Many thanks are due to all the people that made this year's ALURA possible: the students who submitted their work; the selection committee; Director of Armacost Library, Gabriela Sonntag; amazing faculty across the curriculum encouraging their students to independent thought and exploration; and our talented Armacost Library faculty and staff.

Learn more about the Armacost Library Undergraduate Research Award.  

Sunday, April 06, 2014

Using mobile devices for library research, part 2

With finals and the end of the spring semester in sight, now is a good time to consider how you can get the most out of your research time at Armacost Library. In the first part of my blog post on how you could use mobile devices such as smartphones or tablets in your research process, I offered some general tips about finding sources, managing sources and citations, and developing your thinking. In subsequent posts, I will be sharing more specific advice about four tools particularly helpful for mobile research:
  • Mobile-friendly library databases based on responsive design principles
  • Evernote for developing research projects
  • Zotero or Mendeley for managing citations
So let's get started by looking at mobile-friendly databases!

Finding articles in an Ebsco database

Most of Armacost Library's article databases are now mobile friendly by default. You don't need to download a special app to use them; just click the link from our Article Databases web page!
In the early days of mobile computing, software developers argued whether it was better to create a new app for each mobile device, or design one website that would look good and work well regardless of which device was used to display it. The latter strategy is winning out, thanks to the development of responsive web design principles. [1]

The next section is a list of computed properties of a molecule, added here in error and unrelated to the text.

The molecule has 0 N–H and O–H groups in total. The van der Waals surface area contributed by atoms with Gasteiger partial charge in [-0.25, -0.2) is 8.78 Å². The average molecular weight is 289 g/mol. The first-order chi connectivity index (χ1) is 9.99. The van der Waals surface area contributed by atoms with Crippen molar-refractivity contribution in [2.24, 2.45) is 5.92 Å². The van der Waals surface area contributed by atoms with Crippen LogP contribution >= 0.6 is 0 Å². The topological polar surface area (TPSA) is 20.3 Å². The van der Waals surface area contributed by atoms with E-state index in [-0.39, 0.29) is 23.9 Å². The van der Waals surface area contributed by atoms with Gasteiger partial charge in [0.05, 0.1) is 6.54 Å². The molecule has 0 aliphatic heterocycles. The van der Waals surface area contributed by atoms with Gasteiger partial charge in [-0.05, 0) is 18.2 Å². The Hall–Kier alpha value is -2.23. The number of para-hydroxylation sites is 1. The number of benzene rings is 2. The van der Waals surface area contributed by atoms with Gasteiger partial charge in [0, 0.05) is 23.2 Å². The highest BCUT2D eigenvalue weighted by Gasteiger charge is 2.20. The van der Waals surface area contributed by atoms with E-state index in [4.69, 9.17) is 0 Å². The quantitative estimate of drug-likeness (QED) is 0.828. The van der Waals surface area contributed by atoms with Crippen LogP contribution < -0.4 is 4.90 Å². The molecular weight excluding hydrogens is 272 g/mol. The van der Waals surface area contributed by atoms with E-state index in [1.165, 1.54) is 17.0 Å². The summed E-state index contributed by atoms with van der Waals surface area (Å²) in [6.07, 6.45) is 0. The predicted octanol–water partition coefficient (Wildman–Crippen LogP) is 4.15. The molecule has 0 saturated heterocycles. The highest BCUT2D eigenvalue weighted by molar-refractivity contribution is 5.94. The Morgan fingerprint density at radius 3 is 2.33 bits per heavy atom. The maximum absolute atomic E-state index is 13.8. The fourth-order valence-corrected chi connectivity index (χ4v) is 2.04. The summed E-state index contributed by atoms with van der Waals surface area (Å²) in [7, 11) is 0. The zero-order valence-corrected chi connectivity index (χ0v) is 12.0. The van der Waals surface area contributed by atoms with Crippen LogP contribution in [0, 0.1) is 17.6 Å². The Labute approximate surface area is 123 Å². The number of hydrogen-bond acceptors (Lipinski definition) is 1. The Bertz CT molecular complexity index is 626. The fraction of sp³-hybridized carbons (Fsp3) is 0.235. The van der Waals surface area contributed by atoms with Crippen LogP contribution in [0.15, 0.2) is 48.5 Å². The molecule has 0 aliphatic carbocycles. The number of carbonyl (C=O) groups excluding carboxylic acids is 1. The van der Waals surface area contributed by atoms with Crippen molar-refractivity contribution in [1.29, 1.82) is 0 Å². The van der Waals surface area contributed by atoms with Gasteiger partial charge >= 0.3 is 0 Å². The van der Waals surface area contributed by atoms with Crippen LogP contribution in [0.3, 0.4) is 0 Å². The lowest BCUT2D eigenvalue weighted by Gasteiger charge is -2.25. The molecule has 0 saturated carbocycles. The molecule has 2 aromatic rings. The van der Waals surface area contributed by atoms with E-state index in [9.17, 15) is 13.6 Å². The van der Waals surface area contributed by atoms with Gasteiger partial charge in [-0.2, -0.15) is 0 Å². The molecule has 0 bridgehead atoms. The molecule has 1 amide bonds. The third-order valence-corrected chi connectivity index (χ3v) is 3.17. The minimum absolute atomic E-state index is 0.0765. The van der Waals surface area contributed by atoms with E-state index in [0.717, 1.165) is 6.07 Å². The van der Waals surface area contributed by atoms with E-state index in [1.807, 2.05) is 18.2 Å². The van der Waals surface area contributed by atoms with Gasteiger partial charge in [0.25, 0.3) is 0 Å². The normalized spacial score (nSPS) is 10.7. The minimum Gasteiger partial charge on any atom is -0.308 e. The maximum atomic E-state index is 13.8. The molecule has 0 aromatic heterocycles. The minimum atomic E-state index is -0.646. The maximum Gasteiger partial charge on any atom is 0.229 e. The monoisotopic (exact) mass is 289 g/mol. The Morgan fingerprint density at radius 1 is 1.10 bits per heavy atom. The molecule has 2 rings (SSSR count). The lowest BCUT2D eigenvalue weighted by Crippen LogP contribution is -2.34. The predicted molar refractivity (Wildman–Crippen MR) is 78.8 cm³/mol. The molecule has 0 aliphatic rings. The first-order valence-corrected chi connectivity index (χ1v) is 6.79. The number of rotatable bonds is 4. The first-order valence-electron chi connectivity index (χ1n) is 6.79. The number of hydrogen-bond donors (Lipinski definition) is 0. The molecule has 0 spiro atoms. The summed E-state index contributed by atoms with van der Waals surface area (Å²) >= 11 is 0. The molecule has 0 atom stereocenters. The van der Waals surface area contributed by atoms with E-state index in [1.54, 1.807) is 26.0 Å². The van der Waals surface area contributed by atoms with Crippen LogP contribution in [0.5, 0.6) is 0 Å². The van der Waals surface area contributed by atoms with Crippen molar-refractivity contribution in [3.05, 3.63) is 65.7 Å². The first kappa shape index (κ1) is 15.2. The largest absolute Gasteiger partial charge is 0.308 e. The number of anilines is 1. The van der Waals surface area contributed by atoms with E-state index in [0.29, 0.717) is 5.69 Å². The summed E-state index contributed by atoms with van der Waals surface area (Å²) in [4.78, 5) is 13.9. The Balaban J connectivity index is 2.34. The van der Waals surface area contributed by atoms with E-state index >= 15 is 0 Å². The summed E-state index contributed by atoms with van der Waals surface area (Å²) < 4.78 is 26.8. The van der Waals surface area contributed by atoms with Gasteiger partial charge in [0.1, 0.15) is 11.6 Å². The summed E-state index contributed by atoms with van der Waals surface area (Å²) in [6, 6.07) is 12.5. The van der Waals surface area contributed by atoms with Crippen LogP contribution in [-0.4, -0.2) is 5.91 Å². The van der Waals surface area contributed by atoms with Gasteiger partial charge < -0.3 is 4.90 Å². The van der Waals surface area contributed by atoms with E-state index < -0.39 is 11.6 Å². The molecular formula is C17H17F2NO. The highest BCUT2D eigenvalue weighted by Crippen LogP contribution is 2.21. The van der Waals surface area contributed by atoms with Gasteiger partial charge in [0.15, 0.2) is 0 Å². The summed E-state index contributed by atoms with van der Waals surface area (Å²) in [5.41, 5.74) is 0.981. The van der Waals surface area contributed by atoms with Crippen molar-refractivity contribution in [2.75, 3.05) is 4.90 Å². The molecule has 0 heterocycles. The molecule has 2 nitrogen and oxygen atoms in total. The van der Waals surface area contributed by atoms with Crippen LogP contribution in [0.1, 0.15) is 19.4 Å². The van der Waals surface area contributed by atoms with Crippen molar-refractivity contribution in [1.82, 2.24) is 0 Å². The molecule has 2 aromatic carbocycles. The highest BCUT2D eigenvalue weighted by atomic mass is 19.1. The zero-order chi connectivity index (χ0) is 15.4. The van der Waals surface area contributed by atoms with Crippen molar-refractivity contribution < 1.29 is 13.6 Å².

For example, here is a sample search conducted in one of Armacost Library's databases. The interface changes its appearance depending on whether you are viewing it on a phone or a tablet. You can revise your search results and download PDF files to your device just as if you were using a desktop computer.

Listening to music in the Naxos Music Library

As a pianist, composer and general classical music fan, the Naxos Music Library is one of my favorite library databases. I've been a longtime user of their free app (see the iPhone and Android versions). The iPhone app is a little awkward to use on a tablet, but all the functionality is there.
This year, Naxos upgraded its player to use responsive design principles. Simply follow the link from the Armacost Library website, search the Naxos catalog of over 95,000 classical and jazz CDs, and you will be able to listen to the streaming audio over your phone or tablet. Up to 15 students can listen to recordings simultaneously.
In the next post in this series on mobile devices and library research, I'll share how you can use Evernote to help you organize your thoughts during longer-term research projects. Until then,
Sanjeet Mann
Electronic Resources Librarian
University of Redlands


1. Many authors have offered basic definitions of responsive web design. For example, see web developer John Polacek's visual introduction to responsive design, or library consultant Aaron Schmidt's article introducing the concept to a general librarian audience.